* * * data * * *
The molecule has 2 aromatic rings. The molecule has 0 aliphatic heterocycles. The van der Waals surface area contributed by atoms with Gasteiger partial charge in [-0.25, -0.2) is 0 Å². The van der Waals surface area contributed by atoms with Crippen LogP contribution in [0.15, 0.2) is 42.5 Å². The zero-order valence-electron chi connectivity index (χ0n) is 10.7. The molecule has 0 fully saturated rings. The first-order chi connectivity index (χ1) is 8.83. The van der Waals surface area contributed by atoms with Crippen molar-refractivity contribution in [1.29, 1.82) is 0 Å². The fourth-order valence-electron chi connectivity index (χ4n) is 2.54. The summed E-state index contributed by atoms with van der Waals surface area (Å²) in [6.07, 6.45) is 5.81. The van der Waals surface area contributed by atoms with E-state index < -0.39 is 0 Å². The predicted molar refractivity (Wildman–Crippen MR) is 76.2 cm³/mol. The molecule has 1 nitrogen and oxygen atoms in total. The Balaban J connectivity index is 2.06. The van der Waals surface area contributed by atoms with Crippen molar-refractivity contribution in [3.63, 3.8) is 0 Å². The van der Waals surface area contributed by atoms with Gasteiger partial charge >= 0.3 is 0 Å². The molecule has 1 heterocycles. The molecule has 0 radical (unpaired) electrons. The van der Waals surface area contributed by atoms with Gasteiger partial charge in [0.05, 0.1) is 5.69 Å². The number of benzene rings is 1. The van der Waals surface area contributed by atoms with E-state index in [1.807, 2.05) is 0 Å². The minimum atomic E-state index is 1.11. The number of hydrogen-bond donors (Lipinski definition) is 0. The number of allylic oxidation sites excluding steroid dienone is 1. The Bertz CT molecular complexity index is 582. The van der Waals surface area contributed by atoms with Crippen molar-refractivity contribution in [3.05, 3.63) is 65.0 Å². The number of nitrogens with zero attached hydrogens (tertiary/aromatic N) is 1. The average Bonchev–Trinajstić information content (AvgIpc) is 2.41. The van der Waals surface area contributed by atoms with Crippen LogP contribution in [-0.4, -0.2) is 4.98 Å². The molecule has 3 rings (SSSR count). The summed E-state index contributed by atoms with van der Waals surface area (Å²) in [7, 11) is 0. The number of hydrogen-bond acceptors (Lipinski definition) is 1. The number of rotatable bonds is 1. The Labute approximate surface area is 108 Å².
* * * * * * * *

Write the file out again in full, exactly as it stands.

The molecule has 2 aromatic rings. The molecule has 0 aliphatic heterocycles. The van der Waals surface area contributed by atoms with Gasteiger partial charge in [-0.25, -0.2) is 0 Å². The van der Waals surface area contributed by atoms with Crippen LogP contribution in [0.15, 0.2) is 42.5 Å². The zero-order valence-electron chi connectivity index (χ0n) is 10.7. The molecule has 0 fully saturated rings. The first-order chi connectivity index (χ1) is 8.83. The van der Waals surface area contributed by atoms with Crippen molar-refractivity contribution in [1.29, 1.82) is 0 Å². The fourth-order valence-electron chi connectivity index (χ4n) is 2.54. The summed E-state index contributed by atoms with van der Waals surface area (Å²) in [6.07, 6.45) is 5.81. The van der Waals surface area contributed by atoms with E-state index < -0.39 is 0 Å². The predicted molar refractivity (Wildman–Crippen MR) is 76.2 cm³/mol. The molecule has 1 nitrogen and oxygen atoms in total. The Balaban J connectivity index is 2.06. The van der Waals surface area contributed by atoms with Crippen molar-refractivity contribution in [3.63, 3.8) is 0 Å². The van der Waals surface area contributed by atoms with Gasteiger partial charge >= 0.3 is 0 Å². The molecule has 1 heterocycles. The molecule has 0 radical (unpaired) electrons. The van der Waals surface area contributed by atoms with Gasteiger partial charge in [0.05, 0.1) is 5.69 Å². The number of benzene rings is 1. The van der Waals surface area contributed by atoms with E-state index in [1.807, 2.05) is 0 Å². The minimum atomic E-state index is 1.11. The number of hydrogen-bond donors (Lipinski definition) is 0. The number of allylic oxidation sites excluding steroid dienone is 1. The Bertz CT molecular complexity index is 582. The van der Waals surface area contributed by atoms with Crippen molar-refractivity contribution in [3.05, 3.63) is 65.0 Å². The number of nitrogens with zero attached hydrogens (tertiary/aromatic N) is 1. The average Bonchev–Trinajstić information content (AvgIpc) is 2.41. The van der Waals surface area contributed by atoms with Crippen LogP contribution in [-0.4, -0.2) is 4.98 Å². The molecule has 3 rings (SSSR count). The summed E-state index contributed by atoms with van der Waals surface area (Å²) in [7, 11) is 0. The number of hydrogen-bond acceptors (Lipinski definition) is 1. The number of rotatable bonds is 1. The Labute approximate surface area is 108 Å².